A year-long federal investigation of Detroit's U.S. Bankruptcy Court has been expanded to include a look into allegations that employes of the U.S. District Court here diverted filing and copying fees into a fund for their personal use.

Court employes reportedly have told the FBI that up to $50,000 in filing and copying fees lawfully collected by the district court was siphoned off and used for employes' personal expenses and for court furnishings, including television sets, refrigerators and other items for the clerks' offices.

Under federal law, the fees are to be deposited into a general revenue account with the U.S. Treasury Department, and failure to do so can constitute embezzlement.

Judge John Feikens, chief judge of the district court, said earlier this month that similar allegations have been investigated before without any finding of wrongdoing. He said reports of such a fund were investigated last year by the FBI and the Administrative Office of the U.S. District Courts and that those probes "did not disclose any evidence of theft or embezzlement."

The investigation of the federal Bankruptcy Court, being conducted by both the FBI and the U.S. attorney's office in Detroit, was launched earlier this year in response to numerous complaints involving corruption, drunkenness, sexual misconduct and drug violations by court personnel.

The Sixth U.S. Circuit Court of Appeals took over operation of the bankruptcy court last spring because of the problems.

Among the developments have been the abrupt retirement of Judge Harry Hackett, a 24-year veteran of the bankruptcy bench; the resignation of another bankruptcy judge; the conviction of the chief bankruptcy court clerk on charges of improperly buying property from a bankrupt estate, and a grand jury investigation into possible bribery of court personnel by attorneys seeking special treatment.

Hackett retired last June 25, the day a report by Judge George C. Edwards Jr., chief of the Sixth Circuit Court was released, concluding that Hackett was "unqualified to remain in office." Edwards' report was based on the recommendations of a three-member merit screening committee that was reviewing Hackett's record to determine whether he should be appointed to another six-year term on the bankruptcy bench.

Edwards' report cited a host of allegations of improprieties by Hackett, including demands for sexual favors from female court employes, sitting on the bench while inebriated, awarding exorbitant fees to certain favored attorneys, and repeated transgressions of the code of judicial conduct.

Hackett could not be reached for comment this week, but he has previously denied any misconduct.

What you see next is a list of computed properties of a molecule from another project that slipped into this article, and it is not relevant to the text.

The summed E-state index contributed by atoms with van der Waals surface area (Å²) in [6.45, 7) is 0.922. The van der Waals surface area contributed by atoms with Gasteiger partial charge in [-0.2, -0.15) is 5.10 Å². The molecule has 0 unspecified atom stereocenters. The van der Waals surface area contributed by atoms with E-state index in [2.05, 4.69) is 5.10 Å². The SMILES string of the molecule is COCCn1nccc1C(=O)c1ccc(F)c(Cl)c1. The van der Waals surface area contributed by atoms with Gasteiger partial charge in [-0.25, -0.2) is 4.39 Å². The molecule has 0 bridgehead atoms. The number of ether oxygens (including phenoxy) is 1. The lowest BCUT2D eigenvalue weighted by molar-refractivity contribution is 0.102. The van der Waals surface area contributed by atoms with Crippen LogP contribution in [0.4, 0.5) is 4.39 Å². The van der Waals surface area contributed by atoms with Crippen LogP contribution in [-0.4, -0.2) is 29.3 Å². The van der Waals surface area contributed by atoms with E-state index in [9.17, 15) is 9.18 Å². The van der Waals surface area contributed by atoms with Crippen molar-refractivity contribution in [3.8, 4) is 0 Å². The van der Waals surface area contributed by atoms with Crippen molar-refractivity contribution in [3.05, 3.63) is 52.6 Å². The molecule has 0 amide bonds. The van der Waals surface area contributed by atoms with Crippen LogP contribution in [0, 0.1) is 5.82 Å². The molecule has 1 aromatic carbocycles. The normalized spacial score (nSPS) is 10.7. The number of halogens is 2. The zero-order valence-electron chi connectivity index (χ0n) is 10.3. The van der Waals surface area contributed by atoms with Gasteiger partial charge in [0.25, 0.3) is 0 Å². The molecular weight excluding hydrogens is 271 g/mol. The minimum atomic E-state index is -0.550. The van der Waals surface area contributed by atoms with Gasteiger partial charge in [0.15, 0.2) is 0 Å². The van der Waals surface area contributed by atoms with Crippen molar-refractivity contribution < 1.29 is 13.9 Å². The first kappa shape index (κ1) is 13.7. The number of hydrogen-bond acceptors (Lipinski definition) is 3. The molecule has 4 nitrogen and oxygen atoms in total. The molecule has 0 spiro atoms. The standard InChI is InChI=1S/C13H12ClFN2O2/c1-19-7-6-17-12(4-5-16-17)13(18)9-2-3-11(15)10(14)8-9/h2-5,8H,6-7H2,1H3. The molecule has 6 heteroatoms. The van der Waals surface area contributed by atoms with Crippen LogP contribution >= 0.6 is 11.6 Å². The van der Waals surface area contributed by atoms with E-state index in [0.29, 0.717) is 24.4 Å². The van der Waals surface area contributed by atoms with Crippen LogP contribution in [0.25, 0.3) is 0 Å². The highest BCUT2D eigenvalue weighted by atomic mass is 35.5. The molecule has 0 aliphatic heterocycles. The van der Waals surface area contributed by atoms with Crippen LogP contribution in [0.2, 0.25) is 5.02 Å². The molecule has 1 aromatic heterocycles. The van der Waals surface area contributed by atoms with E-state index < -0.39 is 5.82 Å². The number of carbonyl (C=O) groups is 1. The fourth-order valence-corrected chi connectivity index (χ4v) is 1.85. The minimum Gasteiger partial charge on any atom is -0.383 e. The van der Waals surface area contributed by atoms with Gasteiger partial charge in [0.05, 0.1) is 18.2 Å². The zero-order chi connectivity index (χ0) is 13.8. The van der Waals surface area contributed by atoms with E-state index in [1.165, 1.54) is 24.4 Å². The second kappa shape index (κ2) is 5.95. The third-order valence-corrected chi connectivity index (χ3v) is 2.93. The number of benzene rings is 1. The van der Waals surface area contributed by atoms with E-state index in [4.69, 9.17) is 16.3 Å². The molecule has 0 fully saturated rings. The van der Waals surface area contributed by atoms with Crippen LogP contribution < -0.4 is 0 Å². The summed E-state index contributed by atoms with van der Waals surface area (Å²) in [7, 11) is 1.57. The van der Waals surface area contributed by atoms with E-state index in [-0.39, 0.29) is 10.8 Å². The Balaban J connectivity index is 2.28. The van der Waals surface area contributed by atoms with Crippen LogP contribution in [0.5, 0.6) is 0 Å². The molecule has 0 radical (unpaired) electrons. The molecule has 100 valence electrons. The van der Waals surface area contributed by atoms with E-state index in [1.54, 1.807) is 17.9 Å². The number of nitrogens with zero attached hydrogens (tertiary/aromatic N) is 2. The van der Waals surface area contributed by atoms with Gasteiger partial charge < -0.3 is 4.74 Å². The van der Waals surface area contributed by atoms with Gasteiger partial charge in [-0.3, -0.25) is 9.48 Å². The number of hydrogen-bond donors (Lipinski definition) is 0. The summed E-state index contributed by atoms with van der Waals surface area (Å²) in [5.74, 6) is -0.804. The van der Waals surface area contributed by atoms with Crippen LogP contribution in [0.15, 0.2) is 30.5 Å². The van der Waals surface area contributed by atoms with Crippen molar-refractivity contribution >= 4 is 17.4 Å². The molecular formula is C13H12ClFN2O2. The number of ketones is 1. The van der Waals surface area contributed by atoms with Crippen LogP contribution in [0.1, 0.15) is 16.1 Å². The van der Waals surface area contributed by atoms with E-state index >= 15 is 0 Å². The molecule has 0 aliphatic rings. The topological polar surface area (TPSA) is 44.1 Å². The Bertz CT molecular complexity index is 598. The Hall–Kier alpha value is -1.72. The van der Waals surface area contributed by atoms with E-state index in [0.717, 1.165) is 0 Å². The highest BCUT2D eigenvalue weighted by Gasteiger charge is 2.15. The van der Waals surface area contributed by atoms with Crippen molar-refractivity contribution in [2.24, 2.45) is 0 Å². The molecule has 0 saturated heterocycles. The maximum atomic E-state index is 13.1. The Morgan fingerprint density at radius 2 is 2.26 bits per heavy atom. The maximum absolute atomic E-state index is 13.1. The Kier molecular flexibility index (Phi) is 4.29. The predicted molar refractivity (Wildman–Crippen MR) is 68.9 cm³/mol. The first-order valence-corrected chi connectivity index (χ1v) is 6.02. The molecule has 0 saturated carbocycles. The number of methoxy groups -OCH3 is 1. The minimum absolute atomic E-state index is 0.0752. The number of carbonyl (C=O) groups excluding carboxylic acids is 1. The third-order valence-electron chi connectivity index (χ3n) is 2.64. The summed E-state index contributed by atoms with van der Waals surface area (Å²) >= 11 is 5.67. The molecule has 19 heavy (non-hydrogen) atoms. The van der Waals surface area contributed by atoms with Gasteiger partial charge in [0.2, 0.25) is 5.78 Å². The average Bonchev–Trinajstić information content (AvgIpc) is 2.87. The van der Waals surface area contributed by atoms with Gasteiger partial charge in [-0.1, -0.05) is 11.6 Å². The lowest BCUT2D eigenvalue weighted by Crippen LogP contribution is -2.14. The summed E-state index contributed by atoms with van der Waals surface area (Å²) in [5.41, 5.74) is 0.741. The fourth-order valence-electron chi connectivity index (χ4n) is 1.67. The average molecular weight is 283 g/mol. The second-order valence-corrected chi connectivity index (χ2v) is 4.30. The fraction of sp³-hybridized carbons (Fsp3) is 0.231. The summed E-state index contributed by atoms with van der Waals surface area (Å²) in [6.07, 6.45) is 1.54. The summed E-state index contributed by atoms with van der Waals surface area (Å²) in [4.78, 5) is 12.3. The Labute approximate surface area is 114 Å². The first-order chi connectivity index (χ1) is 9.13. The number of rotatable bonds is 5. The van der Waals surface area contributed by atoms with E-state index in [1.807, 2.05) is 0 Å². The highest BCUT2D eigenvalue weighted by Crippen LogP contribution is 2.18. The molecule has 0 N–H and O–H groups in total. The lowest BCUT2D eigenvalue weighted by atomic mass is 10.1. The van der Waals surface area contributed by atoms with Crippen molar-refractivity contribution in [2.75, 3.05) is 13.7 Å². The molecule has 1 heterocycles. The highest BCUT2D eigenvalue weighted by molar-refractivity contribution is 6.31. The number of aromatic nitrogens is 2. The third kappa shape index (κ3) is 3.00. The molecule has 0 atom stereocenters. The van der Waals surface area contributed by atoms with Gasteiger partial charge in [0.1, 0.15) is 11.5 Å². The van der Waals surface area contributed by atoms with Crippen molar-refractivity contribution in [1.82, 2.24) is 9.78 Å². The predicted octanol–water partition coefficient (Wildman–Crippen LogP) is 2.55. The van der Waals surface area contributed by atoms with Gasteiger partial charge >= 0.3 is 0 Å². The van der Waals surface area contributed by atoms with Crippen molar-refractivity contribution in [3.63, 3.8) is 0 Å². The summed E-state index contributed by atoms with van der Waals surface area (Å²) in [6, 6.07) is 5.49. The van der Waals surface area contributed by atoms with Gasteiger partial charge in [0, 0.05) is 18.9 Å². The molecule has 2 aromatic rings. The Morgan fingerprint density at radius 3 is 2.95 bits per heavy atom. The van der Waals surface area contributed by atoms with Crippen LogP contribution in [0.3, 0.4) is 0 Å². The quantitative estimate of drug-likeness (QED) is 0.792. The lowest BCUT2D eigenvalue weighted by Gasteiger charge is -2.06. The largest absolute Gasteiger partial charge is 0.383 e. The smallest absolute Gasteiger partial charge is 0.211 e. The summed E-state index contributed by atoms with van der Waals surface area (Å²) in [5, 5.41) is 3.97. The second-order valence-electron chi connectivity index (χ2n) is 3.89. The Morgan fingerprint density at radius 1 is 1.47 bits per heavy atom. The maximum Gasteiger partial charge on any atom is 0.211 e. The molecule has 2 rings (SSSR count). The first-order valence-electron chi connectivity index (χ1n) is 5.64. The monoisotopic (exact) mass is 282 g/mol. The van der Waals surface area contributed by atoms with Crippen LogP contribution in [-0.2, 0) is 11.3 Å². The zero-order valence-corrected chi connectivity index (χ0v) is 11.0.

A grand jury is investigating alleged improprieties in connection with the court's "blind draw" system of assigning cases to judges.

Edwards' report said Hackett and Judge David Patton received more Chapter 11 bankruptcy cases than normal under a random-assignment procedure.

Chapter 11 cases, which often involve corporations, are more likely to generate large legal fees than most other bankruptcies. In bankruptcy cases, the judge approves lawyers' fees.

The Edwards report also noted that many of the cases assigned to Patton were transferred to Hackett for no apparent reason and without a formal reassignment.

Patton, citing health reasons, has announced his resignation effective at the end of this year. He could not be reached for comment on the report.

Also under investigation is Hackett's handling of a high number of cases represented by Detroit attorney Irving August.

There are allegations that bankruptcy clerks steered August's cases to Hackett, who then awarded large fees to August.

August, who allegedly was awarded at least $400,000 in fees by Hackett during 1980, has been accused of granting social and financial favors to assignment clerks in the Bankruptcy Court.

The investigation includes allegations that August offered a female bankruptcy clerk $15,000 to be used as a down payment on a condominium and gave her a check for $1,000 to be used to secure her offer to purchase. The clerk resigned several months ago.

Neither August nor his attorney could be reached this week, but August's attorney has said in the past that his client denies any wrongdoing.

Published accounts in the Detroit Free Press say the grand jury is also looking into reports that one female lawyer provided cocaine to court employes in exchange for favored treatment.

Just days before Hackett left the bench last June, William Harper, the bankruptcy court's chief clerk, was convicted of illegally buying property from a bankrupt estate. He had purchased a 15-foot boat, 35-horsepower outboard motor and a trailer for $135. Federal law prohibits court officers from buying property from a bankrupt estate.

In August the Court of Appeals removed all 21 of the court-appointed trustees who are normally assigned to monitor bankruptcy cases.

Nearly 50 persons, including court employes and attorneys, have appeared before the federal grand jury investigating both the bankruptcy court and the possibility of the slush fund in the district court.